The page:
Crossposted on San Diego Union Tribune
Californians are unique – independent, optimistic, innovative, entrepreneurial and self-confident. These characteristics, evident during the Gold Rush, are just as common today in communities up and down California, from the Silicon Valley, to Los Angeles, to San Diego. This entrepreneurial spirit has fueled hundreds of thousands of small businesses throughout our state and created millions of jobs. It’s what makes California the Golden State and why we are the eighth largest economy in the world.
Likewise, California is often referred to as more of a “state of mind” than a state. A place where great weather, geography and natural beauty combine to provide a relaxed and fulfilling lifestyle. Because of this, Californians also share a strong environmental consciousness – one that has helped to make our state the greenest in the country and a world leader in environmental policy. This too is part of who we are.
From these two parts of our collective personality comes a unique challenge – keeping California both “green” and “golden.” Doing this requires reason and understanding that both goals are coequal priorities for Californians. This certainly means protecting our environment. However, it also means a willingness to relentlessly advance smart reforms of environmental laws, business regulations, or policies that unnecessarily disrupt the reasonable balance between being “green” and “golden.”
As three former California governors with firsthand experience managing this dynamic, we believe that one of our state’s oldest environmental laws, the California Environmental Quality Act (CEQA), is in need of modernization.
Adopted in 1970, CEQA provides a process for government to evaluate and mitigate adverse environmental impacts from projects and programs. While CEQA’s original intent must remain intact, now is the time to end reckless abuses of this important law; abuses that are threatening California’s economic vitality, costing jobs, and are wasting valuable taxpayer dollars.
Ending these abuses means modernizing CEQA with smart reforms such as requiring petitioners to disclose their economic interests, adding certainty to the CEQA timeline, avoiding duplicative CEQA reviews, lessening opportunities for litigation and delay and updating CEQA so that it better integrates and coordinates numerous environmental protection mandates.
Today, CEQA lawsuits are frequently filed only to extract concessions not related to the environment, or for the purpose of opposing a project for reasons having nothing to do with environmental protection. For example, in Los Angeles, a company that owns several student housing buildings near USC filed a CEQA lawsuit against another developer in an attempt to stop them from building a competing project in the area.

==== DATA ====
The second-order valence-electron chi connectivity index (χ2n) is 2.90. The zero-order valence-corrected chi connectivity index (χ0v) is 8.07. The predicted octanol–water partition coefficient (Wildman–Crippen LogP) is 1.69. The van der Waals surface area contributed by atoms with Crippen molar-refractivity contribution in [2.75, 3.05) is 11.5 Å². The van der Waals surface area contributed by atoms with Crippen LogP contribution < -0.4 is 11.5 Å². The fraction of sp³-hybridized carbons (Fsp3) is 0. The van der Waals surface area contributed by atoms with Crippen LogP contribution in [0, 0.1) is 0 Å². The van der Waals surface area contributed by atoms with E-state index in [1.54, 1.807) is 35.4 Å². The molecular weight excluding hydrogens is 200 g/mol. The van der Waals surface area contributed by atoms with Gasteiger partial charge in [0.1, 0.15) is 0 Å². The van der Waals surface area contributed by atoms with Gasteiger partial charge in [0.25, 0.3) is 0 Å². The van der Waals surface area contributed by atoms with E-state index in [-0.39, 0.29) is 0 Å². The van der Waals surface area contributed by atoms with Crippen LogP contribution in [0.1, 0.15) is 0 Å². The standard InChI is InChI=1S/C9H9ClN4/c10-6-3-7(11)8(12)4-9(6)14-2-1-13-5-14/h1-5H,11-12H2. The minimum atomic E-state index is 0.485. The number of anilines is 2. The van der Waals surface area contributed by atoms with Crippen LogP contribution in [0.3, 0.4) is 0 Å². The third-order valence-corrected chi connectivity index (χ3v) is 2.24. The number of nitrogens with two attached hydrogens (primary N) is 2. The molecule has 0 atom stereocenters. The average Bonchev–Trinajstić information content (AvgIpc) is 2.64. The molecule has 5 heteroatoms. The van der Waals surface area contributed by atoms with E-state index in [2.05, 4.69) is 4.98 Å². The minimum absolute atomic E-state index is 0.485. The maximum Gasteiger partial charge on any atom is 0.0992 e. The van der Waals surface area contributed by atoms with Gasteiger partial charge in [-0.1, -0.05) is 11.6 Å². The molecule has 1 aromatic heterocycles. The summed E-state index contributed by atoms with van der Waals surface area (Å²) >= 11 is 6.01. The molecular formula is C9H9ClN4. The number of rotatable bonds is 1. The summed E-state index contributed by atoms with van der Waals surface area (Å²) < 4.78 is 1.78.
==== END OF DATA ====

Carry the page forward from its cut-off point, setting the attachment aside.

Frivolous CEQA lawsuits also cost taxpayers real dollars. Recently, the San Diego Association of Governments was the first region in the nation to complete a new long-term regional growth and transportation plan that would reduce greenhouse gas emissions and pollution. After two years of extensive collaboration which generated 4,000 public comments, the plan was adopted. Preserving over half of the region’s land as open space, the plan will create more than 35,000 jobs and generate an additional $4.4 billion in economic activity. Unfortunately, before the ink was even dry, local anti-growth groups filed a CEQA lawsuit putting this “smart growth” blueprint at risk, and unquestionably delaying, if not costing, jobs.
Also in San Diego, in response to multiple lawsuits filed by the Coastal Environmental Rights Foundation, a judge ruled that an annual fireworks display in La Jolla Cove and other community events in urban parks require a CEQA study. Arguably this decision has the effect of broadening CEQA’s reach and opening the door for other temporary events, like charity walks, street fairs and concerts in the park to be pulled into the costly and litigious morass of CEQA review.
Sadly, these are but a small fraction of the examples of abusive CEQA litigation, where costly delays and settlements have had very little to do with true environmental protection.
There has been a lot of talk about the need to confront CEQA litigation abuse, but unfortunately it’s been mostly talk. Inaction is no longer an option, as there is simply too much at risk for both our economy and our environment. We must tackle this important issue now. By applying reason along with well-established California characteristics of innovation, self-confidence, and environmental and economic leadership, we can indeed modernize CEQA, end frivolous litigation abuse, and restore the necessary balance so that our state can remain both “green” and “golden.” As Californians, anything less is simply not acceptable.
Deukmejian, Wilson and Davis, former governors of California, are members of the Southern California Leadership Council, a nonpartisan, nonprofit public policy partnership.